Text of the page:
Fleet Management

7 Trends in axles and suspensions

February 2013, TruckingInfo.com - Feature

by Deborah Lockridge, Editor in Chief - Also by this author

SHARING TOOLS        | Print Subscribe

The ECAS-equipped tandem automatically dumps air from the non-powered axle's air springs to effect the weight transfer. A FueLite 6x2 also can have electronic traction control added to the standard antilock braking system to augment the mechanical difflock.

Meritor is also preparing an advanced 6x2, called SmarTandem, which has a proprietary controller that automatically handles the diff lock and weight-transfer functions.

ADVERTISEMENT

3. Faster axle ratios

Officials at both Dana and Meritor believe more truck operators will begin asking for “faster” axle gearing, or lower numeric axle ratios, to save fuel and cut greenhouse gas emissions.

Modern trucks and tractors are electronically speed governed to keep engine revs low, a practice that used to be called “gear fast, run slow.” Fast axles are paired with transmissions with direct-drive top gears, which themselves reduce friction and save fuel.

“The key here is selecting the correct ratio for the application,” says Dana's Slesinski. “Gearing the vehicle too fast may result in having to shift too often on slight grades,” he says. “A good rule of thumb is to gear the vehicle to allow it to pull a 1% grade in top gear at nominal load conditions.”

Meritor's current fastest ratio is 2.47 to 1, and is used by customers who want a tractor to cruise at 60 or 65 mph with the engine turning only 1,300 rpm or so. But truck makers, under new federal mandates to reduce carbon dioxide emissions, have begun offering even slower engine operation, with cruise at 1,100 rpm.

Meritor engineers are looking ahead and preparing ratios in the 2.20 range, according to Allen and Stevenson. Altered metal alloys and gear designs are being explored to make the upcoming gear sets durable as well as economical.

4. Integration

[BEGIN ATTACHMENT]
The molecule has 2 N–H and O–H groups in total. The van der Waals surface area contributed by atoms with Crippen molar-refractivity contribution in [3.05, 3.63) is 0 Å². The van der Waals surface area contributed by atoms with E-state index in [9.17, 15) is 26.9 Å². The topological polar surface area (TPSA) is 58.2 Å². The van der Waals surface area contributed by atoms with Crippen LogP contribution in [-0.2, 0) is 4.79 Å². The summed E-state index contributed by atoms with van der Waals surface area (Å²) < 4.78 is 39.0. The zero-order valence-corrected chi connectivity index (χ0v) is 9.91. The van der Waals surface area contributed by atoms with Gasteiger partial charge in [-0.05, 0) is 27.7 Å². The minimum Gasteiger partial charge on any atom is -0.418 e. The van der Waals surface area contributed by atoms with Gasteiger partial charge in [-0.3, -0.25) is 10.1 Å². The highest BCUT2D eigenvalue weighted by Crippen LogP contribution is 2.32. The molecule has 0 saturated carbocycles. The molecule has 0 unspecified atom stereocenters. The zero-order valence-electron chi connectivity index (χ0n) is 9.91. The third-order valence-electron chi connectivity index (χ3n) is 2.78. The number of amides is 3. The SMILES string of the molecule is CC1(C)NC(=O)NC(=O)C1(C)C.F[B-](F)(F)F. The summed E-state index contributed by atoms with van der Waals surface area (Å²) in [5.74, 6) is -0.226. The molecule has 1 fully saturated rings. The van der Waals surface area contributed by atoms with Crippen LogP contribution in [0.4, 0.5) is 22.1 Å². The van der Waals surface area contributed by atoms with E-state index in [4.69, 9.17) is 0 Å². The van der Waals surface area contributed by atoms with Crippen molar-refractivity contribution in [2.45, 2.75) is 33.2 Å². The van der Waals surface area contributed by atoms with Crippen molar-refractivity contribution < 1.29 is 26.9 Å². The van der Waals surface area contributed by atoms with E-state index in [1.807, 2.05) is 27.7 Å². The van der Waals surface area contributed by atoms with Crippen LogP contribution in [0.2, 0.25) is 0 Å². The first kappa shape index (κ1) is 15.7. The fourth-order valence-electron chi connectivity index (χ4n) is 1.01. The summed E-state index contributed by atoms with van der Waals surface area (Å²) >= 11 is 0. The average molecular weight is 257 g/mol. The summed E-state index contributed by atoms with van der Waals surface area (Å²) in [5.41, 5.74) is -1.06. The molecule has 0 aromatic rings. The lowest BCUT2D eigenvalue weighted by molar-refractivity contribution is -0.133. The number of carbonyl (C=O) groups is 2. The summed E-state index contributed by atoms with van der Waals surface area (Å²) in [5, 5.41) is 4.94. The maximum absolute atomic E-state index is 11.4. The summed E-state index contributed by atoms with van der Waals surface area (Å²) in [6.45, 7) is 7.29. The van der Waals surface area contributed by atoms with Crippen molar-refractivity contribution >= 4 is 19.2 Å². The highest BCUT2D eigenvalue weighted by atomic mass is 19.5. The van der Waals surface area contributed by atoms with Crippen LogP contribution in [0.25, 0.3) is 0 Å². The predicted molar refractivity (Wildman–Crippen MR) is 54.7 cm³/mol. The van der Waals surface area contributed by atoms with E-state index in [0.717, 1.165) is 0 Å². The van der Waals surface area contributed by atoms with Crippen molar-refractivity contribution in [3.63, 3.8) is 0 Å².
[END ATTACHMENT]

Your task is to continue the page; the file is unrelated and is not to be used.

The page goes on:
“The North American marketplace will continue to see suspension/ axle suppliers pursue an integration strategy to provide their customer base more complete, engineered solutions system packages that continue to redefine the ‘best’ balance of weight, cost and performance to the end user,” says Bill Hicks, product planning director for SAF Holland Trailer Systems.

The company's SAF CBX integrated suspension/axle systems also include integrated brakes.

Another example is Meritor's new low-mount trailer suspensions, specifically designed as part of a fully integrated system to optimize performance and weight, which are integrated with Meritor trailer axles and Q Plus Cam Brakes.

Reyco Granning also sees continued integration in van trailer air ride slider suspensions.

“Once upon a time, the trailer manufacturer purchased a slider sub-frame from one supplier, suspension components from another, an axle from another, hub, drums, bearings and seals from yet others,” says Mueller. “The trend has been for one supplier to integrate those disparate components into one, ready-to-install unit.”

Another example is Firestone's Air-ide Integrative Air-Damping System, which offers a lighter-weight alternative to cab mount suspension applications, providing the functionality of an air spring and shock absorber in a single part.

5. Less maintenance, longer life

Suspensions have come a long way in reducing maintenance, notes David Clark, corporate warranty manager for Pacific Power Products, which has 10 truck service locations in the Pacific Northwest and is a member of the WheelTime Network.

Clark started out his career as a suspension technician. “When I first started doing suspensions, it wasn't uncommon to do suspension repairs every day, all day long,” replacing pins and bushings and more. Today, he says, suspension repairs are so sporadic, “the suspension specialist like I was is no longer someone who just tears apart trucks. Now they have to do other things. Otherwise it's like the Maytag repairman, they're going to sit there waiting.”

Trailer OEMs, suspension/axle suppliers and component system suppliers are all developing or currently providing several premium wheel end package options delivered direct from the factory that offer longer service life/maintenance intervals with extended warranty coverage.

“While the premium wheel end packages are an upcharge, they offer peace of mind to a fleet knowing they will likely recoup their investment in reduced maintenance, increased uptime and reduced field failures due to bearing issues,” says SAF Holland's Hicks.

Corrosion protection is another trend. SAF Holland's Black Armour solution is standard on SAF-branded trailer suspension systems, and Hal-dex offers a Self Setting Automatic brake adjuster, which encloses the critical moving parts to protect them from corrosive road salts.

Comment On This Story

Name:  
Email:  
Comment: (Maximum 2000 characters)  
Leave this field empty:
* Please note that every comment is moderated.

Newsletter

We offer e-newsletters that deliver targeted news and information for the entire fleet industry.



GotQuestions?

LUBRICANTS

The expert, Mark Betner from Citgo will answer your questions
Ask a question

Sponsored by


WHEEL ENDS SOLUTIONS

Wheel end expert Jeff Geist from STEMCO will answer your questions
Ask a question

Sponsored by

Magazine